Q: I separated from my job after more than 14 years and have been looking for work. I was called in to do a few interviews, yet each time someone younger was hired. I'm 59 and when I say younger think 25 to 35 years old. Right now, I am rethinking whether I have anything to offer a prospective employer. I have several degrees, management and administration experience, budget oversight experience, etc. I am in good health, physically fit, and am computer literate. Any suggestions on how I can approach a potential employer?


A: Your experience is too typical. Age discrimination is real. Hopefully, a tightening labor market will improve your odds of finding a job, assuming the unemployment rate continues to decline.

Writing about how to find a job is easy while actually landing one is hard. That said, the most valuable asset people in their 50s and 60s have when looking for work is their network, the ties and connections created over a lifetime. The research shows that more than half of all jobs come from network contacts, including former colleagues, vendors and acquaintances.

For instance, the first episode of my new podcast Unretirement carried on American Public Media, tells the story of Tene. She lost her job at age 56. Eventually she settled on becoming a social entrepreneur focusing on women and poverty. Her social venture concept has evolved as she tested out her idea with her network. "I used the wealth of contacts I had built," she says. "I met lots of people for coffee."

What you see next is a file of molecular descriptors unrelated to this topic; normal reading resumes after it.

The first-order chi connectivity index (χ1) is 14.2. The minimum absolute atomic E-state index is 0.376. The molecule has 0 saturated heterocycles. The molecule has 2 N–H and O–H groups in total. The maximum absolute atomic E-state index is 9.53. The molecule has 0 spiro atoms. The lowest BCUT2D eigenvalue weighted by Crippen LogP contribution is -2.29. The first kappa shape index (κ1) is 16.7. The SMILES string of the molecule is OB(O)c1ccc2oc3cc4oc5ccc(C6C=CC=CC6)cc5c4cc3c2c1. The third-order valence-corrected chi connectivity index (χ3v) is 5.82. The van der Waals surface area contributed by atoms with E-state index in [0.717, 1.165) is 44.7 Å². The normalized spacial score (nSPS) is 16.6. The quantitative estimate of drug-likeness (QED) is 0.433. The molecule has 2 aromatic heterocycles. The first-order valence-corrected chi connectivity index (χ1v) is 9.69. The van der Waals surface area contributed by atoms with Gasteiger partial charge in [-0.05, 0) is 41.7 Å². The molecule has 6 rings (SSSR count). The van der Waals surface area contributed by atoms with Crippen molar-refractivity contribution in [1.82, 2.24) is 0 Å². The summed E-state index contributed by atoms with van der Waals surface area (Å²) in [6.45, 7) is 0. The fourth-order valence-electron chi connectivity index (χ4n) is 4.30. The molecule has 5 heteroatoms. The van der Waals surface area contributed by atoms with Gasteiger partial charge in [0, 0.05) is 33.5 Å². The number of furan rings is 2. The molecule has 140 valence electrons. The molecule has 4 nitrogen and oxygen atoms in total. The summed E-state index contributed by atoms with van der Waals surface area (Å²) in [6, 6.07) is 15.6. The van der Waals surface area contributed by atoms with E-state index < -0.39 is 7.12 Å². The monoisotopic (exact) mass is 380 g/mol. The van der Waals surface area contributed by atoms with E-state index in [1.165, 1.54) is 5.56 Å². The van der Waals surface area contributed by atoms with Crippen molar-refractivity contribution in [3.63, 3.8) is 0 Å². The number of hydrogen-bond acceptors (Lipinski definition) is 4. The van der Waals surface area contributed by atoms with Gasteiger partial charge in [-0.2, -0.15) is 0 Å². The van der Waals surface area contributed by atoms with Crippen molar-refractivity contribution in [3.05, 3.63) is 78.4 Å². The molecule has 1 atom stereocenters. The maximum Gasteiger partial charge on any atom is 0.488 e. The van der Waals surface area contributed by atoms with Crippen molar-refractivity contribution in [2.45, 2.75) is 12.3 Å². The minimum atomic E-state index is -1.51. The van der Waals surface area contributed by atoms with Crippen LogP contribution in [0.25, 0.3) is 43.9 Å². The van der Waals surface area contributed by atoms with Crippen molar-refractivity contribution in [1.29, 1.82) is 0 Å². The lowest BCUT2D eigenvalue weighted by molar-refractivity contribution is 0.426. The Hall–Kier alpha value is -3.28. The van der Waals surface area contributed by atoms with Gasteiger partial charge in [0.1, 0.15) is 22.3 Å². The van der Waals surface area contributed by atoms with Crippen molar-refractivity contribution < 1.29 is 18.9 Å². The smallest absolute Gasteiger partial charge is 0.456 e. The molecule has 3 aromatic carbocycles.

Job seekers in their 50s and 60s often take their skills and experience into another part of the economy or a different industry, say, from a for-profit enterprise into the nonprofit sector. Volunteer work is a potentially rich resource for job seekers. These volunteer activities also offer a chance to check out an organization to see if there's a job opening to pursue.

A large number of people decide to tap into their experience and form their own business. For example, nearly 26 percent of new entrepreneurs in 2014 were in the 55 to 64 year age group, up from almost 15 percent in 1997, according to the Kauffman Foundation.

If it's any solace, you have a lot of company. Many people like you are looking for work that offers both purpose and a paycheck well into the traditional retirement years.

Chris Farrell is senior economics contributor, "Marketplace," and economics commentator, Minnesota Public Radio